But Tseronis warns against seeking short-term ROI. The early years will spike costs because of equipment purchases and initial training and testing needs. He has been using ROI modeling software to project costs out to five years, a period he considers reasonable when proposing a VoIP project. The results show that if Education completely deploys IP telephony at its Washington headquarters, it will enjoy a five-year savings of $4.15 million. In the Atlanta office, Education projects a five-year savings of $1.58 million.

Another aspect of Tseronis' business case — one that he doesn't try to quantify — takes user efficiency into account. People will be more productive when they can receive their voice mail via their telephone or from their PCs and forward voice mail the same way they forward e-mail. And because phone service doesn't depend on a physical location, support personnel don't have to become involved with moves and changes. And users traveling to satellite offices can plug in their phones anywhere on the network and immediately have all their telephony resources.

Although garnering executive support gets a project rolling, the project team also courts internal IT staff and users. Tseronis says involving an agency's IT team in project design and implementation gives them a stake in the project's success. And there should be a mechanism for regular and seamless communications among vendors, contractors and internal technology team members, he says.

On a basic level, an agency can assume end users will accept the system since they can opt to use the IP phones in much the same way as traditional phones, but then most of the advantages of convergence are lost. A year after the first phones were installed at Education, Tseronis conducted a survey and was shocked to find many people weren't taking full advantage of the features because they didn't know how to use them or, worse, didn't even know they existed.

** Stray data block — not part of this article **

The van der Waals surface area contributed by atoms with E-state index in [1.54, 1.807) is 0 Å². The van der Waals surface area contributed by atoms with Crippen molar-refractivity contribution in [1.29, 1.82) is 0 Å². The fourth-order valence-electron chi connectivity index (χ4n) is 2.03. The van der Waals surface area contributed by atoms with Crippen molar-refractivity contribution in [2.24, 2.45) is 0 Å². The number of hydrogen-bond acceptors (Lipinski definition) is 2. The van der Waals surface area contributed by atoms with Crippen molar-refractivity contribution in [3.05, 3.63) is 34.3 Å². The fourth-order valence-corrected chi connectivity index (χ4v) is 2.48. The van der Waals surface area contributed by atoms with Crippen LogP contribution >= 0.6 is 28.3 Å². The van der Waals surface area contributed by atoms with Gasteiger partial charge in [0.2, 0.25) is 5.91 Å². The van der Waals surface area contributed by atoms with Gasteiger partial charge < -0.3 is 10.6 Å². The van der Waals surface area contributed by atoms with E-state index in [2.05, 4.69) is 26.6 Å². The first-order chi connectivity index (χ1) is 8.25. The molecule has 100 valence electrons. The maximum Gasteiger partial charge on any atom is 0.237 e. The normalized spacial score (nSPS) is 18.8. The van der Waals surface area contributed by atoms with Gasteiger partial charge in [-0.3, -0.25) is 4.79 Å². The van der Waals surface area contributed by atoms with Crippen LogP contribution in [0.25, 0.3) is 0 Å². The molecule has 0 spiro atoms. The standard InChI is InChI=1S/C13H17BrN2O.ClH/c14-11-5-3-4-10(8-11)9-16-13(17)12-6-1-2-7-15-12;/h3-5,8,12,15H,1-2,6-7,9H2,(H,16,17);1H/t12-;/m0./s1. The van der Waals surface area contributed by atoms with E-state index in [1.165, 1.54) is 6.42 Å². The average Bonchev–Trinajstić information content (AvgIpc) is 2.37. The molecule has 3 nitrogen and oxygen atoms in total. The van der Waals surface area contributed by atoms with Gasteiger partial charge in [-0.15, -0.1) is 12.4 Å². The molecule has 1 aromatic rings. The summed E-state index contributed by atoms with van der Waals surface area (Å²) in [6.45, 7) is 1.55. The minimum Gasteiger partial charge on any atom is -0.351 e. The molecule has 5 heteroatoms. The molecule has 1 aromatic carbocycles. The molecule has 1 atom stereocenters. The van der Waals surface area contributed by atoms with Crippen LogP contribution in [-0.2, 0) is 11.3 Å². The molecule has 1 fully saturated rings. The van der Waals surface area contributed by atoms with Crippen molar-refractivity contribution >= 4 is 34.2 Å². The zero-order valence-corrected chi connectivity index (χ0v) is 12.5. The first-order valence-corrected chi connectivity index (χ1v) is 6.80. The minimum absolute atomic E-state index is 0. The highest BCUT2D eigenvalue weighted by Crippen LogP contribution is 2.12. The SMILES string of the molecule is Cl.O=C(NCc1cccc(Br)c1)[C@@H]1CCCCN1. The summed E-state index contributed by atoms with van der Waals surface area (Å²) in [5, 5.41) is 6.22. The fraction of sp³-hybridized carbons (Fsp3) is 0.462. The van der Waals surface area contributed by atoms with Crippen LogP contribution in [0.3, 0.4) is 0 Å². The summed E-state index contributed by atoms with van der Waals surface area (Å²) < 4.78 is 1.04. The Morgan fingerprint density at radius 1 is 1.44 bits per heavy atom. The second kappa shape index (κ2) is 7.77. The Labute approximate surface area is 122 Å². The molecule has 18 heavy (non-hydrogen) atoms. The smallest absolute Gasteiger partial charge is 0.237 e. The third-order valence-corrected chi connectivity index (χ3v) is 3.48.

Tseronis acknowledges that there will always be people who are reluctant to embrace new technologies, but he hopes to diminish their numbers through continually marketing the system in-house at informal and formal training programs. For example, Education issues fliers about its VoIP system's features, holds regular training classes and offers brown-bag lunchtime discussions.

While new features and cost savings are great selling points, ultimately IP telephony service needs to replicate the reliability users have come to expect from their existing land-line service.

"When people pick up their phone, they expect a dial tone — every time. If they don't get it, everything stops and the agency is in serious trouble," Tseronis says. So an essential aspect of Education's project was to build in redundancy and virtually instant failover in case one site's network goes down. He says phone service can be re-routed from a failed center to another one within seconds.

Navy Has It Both Ways

Although Education's plans call for moving wholesale to VoIP, agencies can take a more incremental approach.